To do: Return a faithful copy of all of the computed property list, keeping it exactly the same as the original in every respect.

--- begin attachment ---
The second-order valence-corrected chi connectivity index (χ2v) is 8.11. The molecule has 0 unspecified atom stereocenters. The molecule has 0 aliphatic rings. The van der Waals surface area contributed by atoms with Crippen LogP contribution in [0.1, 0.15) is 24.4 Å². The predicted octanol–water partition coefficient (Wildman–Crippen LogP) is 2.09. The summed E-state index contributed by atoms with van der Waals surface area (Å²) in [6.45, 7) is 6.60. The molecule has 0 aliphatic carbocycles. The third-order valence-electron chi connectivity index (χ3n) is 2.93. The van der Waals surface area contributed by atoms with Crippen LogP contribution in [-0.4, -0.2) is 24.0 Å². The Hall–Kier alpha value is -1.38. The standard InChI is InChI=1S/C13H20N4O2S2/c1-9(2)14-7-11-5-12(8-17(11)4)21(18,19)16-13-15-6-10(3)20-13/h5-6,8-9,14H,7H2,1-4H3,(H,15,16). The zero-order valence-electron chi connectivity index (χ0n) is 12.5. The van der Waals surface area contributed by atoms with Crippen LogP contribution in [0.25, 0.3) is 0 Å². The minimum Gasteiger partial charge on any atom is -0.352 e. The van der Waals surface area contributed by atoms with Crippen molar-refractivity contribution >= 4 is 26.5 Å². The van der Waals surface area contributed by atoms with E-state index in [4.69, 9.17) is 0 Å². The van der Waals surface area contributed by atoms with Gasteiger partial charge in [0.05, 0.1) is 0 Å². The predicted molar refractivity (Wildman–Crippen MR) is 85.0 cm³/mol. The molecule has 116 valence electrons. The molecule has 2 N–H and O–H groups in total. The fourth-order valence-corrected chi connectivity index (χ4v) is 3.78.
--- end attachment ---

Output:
The second-order valence-corrected chi connectivity index (χ2v) is 8.11. The molecule has 0 unspecified atom stereocenters. The molecule has 0 aliphatic rings. The van der Waals surface area contributed by atoms with Crippen LogP contribution in [0.1, 0.15) is 24.4 Å². The predicted octanol–water partition coefficient (Wildman–Crippen LogP) is 2.09. The summed E-state index contributed by atoms with van der Waals surface area (Å²) in [6.45, 7) is 6.60. The molecule has 0 aliphatic carbocycles. The third-order valence-electron chi connectivity index (χ3n) is 2.93. The van der Waals surface area contributed by atoms with Crippen LogP contribution in [-0.4, -0.2) is 24.0 Å². The Hall–Kier alpha value is -1.38. The standard InChI is InChI=1S/C13H20N4O2S2/c1-9(2)14-7-11-5-12(8-17(11)4)21(18,19)16-13-15-6-10(3)20-13/h5-6,8-9,14H,7H2,1-4H3,(H,15,16). The zero-order valence-electron chi connectivity index (χ0n) is 12.5. The van der Waals surface area contributed by atoms with Crippen LogP contribution in [0.25, 0.3) is 0 Å². The minimum Gasteiger partial charge on any atom is -0.352 e. The van der Waals surface area contributed by atoms with Crippen molar-refractivity contribution >= 4 is 26.5 Å². The van der Waals surface area contributed by atoms with E-state index in [4.69, 9.17) is 0 Å². The van der Waals surface area contributed by atoms with Gasteiger partial charge in [0.05, 0.1) is 0 Å². The predicted molar refractivity (Wildman–Crippen MR) is 85.0 cm³/mol. The molecule has 116 valence electrons. The molecule has 2 N–H and O–H groups in total. The fourth-order valence-corrected chi connectivity index (χ4v) is 3.78.